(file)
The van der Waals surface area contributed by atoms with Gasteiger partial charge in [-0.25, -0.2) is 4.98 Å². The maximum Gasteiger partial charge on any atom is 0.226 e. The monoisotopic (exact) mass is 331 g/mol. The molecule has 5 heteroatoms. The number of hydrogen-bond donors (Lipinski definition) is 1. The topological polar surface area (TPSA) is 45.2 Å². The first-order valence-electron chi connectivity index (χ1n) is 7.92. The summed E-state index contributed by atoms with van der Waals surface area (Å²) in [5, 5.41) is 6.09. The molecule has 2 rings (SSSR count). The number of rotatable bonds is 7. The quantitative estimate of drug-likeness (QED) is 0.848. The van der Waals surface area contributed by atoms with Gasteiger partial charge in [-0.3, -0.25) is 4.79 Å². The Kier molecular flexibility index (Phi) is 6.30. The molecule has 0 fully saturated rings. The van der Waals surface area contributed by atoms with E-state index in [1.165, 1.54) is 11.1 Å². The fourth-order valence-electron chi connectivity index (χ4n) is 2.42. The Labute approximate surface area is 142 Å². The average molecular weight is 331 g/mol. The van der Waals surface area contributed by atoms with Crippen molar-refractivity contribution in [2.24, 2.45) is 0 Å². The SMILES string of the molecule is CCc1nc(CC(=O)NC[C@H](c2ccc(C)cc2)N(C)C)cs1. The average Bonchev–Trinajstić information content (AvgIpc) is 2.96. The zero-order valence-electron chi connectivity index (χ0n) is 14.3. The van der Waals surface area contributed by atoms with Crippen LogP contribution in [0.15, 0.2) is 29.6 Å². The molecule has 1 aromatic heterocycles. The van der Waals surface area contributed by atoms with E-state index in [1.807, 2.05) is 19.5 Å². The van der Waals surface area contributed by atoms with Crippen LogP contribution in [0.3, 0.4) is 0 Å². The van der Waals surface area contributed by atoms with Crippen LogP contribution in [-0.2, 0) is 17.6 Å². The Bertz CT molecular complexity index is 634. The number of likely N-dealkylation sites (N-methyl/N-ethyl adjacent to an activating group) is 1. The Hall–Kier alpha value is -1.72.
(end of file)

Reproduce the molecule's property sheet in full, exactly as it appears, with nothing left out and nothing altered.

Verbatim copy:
The van der Waals surface area contributed by atoms with Gasteiger partial charge in [-0.25, -0.2) is 4.98 Å². The maximum Gasteiger partial charge on any atom is 0.226 e. The monoisotopic (exact) mass is 331 g/mol. The molecule has 5 heteroatoms. The number of hydrogen-bond donors (Lipinski definition) is 1. The topological polar surface area (TPSA) is 45.2 Å². The first-order valence-electron chi connectivity index (χ1n) is 7.92. The summed E-state index contributed by atoms with van der Waals surface area (Å²) in [5, 5.41) is 6.09. The molecule has 2 rings (SSSR count). The number of rotatable bonds is 7. The quantitative estimate of drug-likeness (QED) is 0.848. The van der Waals surface area contributed by atoms with Gasteiger partial charge in [-0.3, -0.25) is 4.79 Å². The Kier molecular flexibility index (Phi) is 6.30. The molecule has 0 fully saturated rings. The van der Waals surface area contributed by atoms with E-state index in [1.165, 1.54) is 11.1 Å². The fourth-order valence-electron chi connectivity index (χ4n) is 2.42. The Labute approximate surface area is 142 Å². The average molecular weight is 331 g/mol. The van der Waals surface area contributed by atoms with Crippen molar-refractivity contribution in [2.24, 2.45) is 0 Å². The SMILES string of the molecule is CCc1nc(CC(=O)NC[C@H](c2ccc(C)cc2)N(C)C)cs1. The average Bonchev–Trinajstić information content (AvgIpc) is 2.96. The zero-order valence-electron chi connectivity index (χ0n) is 14.3. The van der Waals surface area contributed by atoms with Crippen LogP contribution in [0.15, 0.2) is 29.6 Å². The molecule has 1 aromatic heterocycles. The van der Waals surface area contributed by atoms with E-state index in [1.807, 2.05) is 19.5 Å². The van der Waals surface area contributed by atoms with Crippen LogP contribution in [0.3, 0.4) is 0 Å². The van der Waals surface area contributed by atoms with Crippen LogP contribution in [-0.2, 0) is 17.6 Å². The Bertz CT molecular complexity index is 634. The number of likely N-dealkylation sites (N-methyl/N-ethyl adjacent to an activating group) is 1. The Hall–Kier alpha value is -1.72.